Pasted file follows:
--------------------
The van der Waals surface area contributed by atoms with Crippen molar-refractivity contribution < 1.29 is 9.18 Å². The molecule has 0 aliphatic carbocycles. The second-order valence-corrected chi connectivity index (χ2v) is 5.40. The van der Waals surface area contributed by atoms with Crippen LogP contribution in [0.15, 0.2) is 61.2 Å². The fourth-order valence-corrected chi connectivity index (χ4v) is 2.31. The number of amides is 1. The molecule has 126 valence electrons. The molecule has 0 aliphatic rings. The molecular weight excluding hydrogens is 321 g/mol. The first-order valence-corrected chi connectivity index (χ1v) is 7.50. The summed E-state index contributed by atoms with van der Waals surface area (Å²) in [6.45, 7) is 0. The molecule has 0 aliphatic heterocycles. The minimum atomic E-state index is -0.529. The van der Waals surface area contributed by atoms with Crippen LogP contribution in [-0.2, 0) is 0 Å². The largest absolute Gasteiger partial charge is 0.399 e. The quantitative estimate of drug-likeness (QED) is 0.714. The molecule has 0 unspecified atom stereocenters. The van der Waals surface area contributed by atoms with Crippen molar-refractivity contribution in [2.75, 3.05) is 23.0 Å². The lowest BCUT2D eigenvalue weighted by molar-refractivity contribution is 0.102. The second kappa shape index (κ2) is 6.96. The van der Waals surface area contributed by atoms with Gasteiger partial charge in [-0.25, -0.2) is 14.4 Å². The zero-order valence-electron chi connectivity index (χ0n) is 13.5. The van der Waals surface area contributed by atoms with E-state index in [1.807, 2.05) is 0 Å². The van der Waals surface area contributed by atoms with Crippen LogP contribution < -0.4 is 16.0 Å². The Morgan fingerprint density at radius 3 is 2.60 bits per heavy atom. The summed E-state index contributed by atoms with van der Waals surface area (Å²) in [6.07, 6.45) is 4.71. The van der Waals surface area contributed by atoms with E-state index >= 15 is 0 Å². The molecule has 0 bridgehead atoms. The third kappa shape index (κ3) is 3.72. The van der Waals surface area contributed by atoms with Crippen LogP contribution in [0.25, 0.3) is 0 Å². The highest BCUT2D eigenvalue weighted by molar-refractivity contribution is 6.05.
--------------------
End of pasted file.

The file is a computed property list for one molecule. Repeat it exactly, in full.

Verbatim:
The van der Waals surface area contributed by atoms with Crippen molar-refractivity contribution < 1.29 is 9.18 Å². The molecule has 0 aliphatic carbocycles. The second-order valence-corrected chi connectivity index (χ2v) is 5.40. The van der Waals surface area contributed by atoms with Crippen LogP contribution in [0.15, 0.2) is 61.2 Å². The fourth-order valence-corrected chi connectivity index (χ4v) is 2.31. The number of amides is 1. The molecule has 126 valence electrons. The molecule has 0 aliphatic rings. The molecular weight excluding hydrogens is 321 g/mol. The first-order valence-corrected chi connectivity index (χ1v) is 7.50. The summed E-state index contributed by atoms with van der Waals surface area (Å²) in [6.45, 7) is 0. The molecule has 0 aliphatic heterocycles. The minimum atomic E-state index is -0.529. The van der Waals surface area contributed by atoms with Crippen LogP contribution in [-0.2, 0) is 0 Å². The largest absolute Gasteiger partial charge is 0.399 e. The quantitative estimate of drug-likeness (QED) is 0.714. The molecule has 0 unspecified atom stereocenters. The van der Waals surface area contributed by atoms with Crippen molar-refractivity contribution in [2.75, 3.05) is 23.0 Å². The lowest BCUT2D eigenvalue weighted by molar-refractivity contribution is 0.102. The second kappa shape index (κ2) is 6.96. The van der Waals surface area contributed by atoms with Gasteiger partial charge in [-0.25, -0.2) is 14.4 Å². The zero-order valence-electron chi connectivity index (χ0n) is 13.5. The van der Waals surface area contributed by atoms with E-state index in [1.807, 2.05) is 0 Å². The van der Waals surface area contributed by atoms with Crippen LogP contribution < -0.4 is 16.0 Å². The Morgan fingerprint density at radius 3 is 2.60 bits per heavy atom. The summed E-state index contributed by atoms with van der Waals surface area (Å²) in [6.07, 6.45) is 4.71. The van der Waals surface area contributed by atoms with E-state index >= 15 is 0 Å². The molecule has 0 bridgehead atoms. The third kappa shape index (κ3) is 3.72. The van der Waals surface area contributed by atoms with Crippen LogP contribution in [0.25, 0.3) is 0 Å². The highest BCUT2D eigenvalue weighted by molar-refractivity contribution is 6.05.